We purchased a used 4-wheel drive Jeep, which saved our legs walking up and down the hillside. That poor Jeep made hundreds of trips up and down the slope giving people rides and showing prospective shareholders what we had. Throughout the summer and fall of 1962 from May or June through opening day the Jeep and one of us was busy touring people. Once the clearing began and people could see that this really was happening, selling stock became much easier. Many of the original stockholders were friends and individuals in Logan and surrounding counties. With Dr. Goodell involved in the sale of stock, we advertised and many came in from the Columbus area and others that Dr. Goodell knew. Besides the original three of us (my dad, Dr. Goodell and me) the two largest investors were Harold “Hap” Kitzmiller from Gahanna and Kenny Hoel from Blacklick. Kenny Hoel was a contractor and did construction work. Hap Kitzmiller was a jack-of-all-trades and very knowledgeable in construction. Both were very avid skiers.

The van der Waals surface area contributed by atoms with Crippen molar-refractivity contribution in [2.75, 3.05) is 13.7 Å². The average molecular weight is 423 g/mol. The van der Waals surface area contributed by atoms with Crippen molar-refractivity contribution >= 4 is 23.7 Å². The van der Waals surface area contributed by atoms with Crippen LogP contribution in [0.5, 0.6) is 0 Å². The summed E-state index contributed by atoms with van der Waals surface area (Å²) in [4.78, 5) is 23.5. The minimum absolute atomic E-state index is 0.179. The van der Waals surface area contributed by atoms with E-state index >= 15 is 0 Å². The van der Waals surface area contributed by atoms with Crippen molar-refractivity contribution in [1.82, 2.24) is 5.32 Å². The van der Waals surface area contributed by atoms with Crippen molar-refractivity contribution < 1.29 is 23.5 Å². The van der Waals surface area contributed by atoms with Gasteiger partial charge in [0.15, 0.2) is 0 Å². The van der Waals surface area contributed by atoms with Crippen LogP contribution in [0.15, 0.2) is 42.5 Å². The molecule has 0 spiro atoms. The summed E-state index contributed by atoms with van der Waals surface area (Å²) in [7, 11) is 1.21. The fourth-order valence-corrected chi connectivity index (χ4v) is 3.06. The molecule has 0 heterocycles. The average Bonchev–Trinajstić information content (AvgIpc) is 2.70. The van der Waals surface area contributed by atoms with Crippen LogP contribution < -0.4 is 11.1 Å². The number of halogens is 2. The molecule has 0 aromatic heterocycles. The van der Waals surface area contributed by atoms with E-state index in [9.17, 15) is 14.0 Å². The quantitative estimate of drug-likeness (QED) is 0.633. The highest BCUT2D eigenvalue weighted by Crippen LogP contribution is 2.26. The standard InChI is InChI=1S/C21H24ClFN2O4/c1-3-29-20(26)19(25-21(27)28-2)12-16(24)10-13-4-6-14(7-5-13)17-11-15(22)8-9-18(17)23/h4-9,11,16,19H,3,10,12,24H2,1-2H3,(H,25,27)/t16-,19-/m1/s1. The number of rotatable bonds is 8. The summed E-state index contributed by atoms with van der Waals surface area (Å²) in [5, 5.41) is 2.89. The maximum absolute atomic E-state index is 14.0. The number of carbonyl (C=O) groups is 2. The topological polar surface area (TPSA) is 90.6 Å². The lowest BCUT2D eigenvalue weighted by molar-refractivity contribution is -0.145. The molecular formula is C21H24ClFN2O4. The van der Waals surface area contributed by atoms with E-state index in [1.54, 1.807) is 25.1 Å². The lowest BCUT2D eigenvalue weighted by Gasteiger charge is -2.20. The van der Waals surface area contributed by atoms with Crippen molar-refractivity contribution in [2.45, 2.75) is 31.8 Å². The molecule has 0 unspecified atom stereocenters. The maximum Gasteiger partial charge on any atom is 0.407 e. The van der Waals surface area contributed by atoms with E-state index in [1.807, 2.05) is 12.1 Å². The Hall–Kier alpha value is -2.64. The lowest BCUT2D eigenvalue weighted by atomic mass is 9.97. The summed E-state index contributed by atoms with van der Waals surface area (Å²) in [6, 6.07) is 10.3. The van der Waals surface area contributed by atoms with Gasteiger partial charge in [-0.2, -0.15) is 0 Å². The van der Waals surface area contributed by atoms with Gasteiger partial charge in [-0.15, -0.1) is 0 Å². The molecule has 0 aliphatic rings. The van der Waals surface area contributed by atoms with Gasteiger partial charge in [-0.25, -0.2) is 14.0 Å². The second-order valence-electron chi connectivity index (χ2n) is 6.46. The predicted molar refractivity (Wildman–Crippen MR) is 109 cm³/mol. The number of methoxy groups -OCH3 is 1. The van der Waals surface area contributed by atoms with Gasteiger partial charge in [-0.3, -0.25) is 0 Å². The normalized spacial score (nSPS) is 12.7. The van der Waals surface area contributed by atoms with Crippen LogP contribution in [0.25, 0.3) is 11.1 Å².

Between the two of them they said, “We can build the lodge and save you a lot of money.” So it happened. The original lodge was 7200 square feet. I remember the construction of the lodge. A crew was brought in of bricklayers and all the walls were put up in one day – a Saturday. The same type of speed was done with the trusses and roof and many of us pitched in and helped with putting on of the shingles on the following weekend. This was the summer of 1962. Our target date for opening was December 15 1962. We still had two major services to fill. One was the ski shop and the other was food service. We determined the best way to handle these was to contract with professionals in their respective areas. The first restaurant was run by the Frank Shiveley family, of Shiveley’s Restaurant and Drive In on South Main Street in Bellefontaine. They did a good job for several years. Next was the ski shop. I can remember vividly my dad and me walking into the Buckenroth’s Men Store on West Columbus Street in Bellefontaine and talking to Dick & Herb Buckenroth, as they were specialists in the clothing business. I can’t remember the specifics of the conversation, but they turned us down. They said they knew nothing about running a ski shop. We then went across the street to the Armstrong and Allen Furniture Store and talked to Dick and Florence Adams. Dick Adams said, “I don’t know anything about running a ski shop, but I know I can do it and I would like to give it a try.” Thus was the beginning of Adams Ski Shop. Dick Adams had the same kind of airplane, a Beechcraft Bonanza, that Royce Asher had and no doubt this kindled a friendship. Because of this I am sure Royce Asher’s’ assistance helped to give Dick Adams much insight into how to run a ski shop.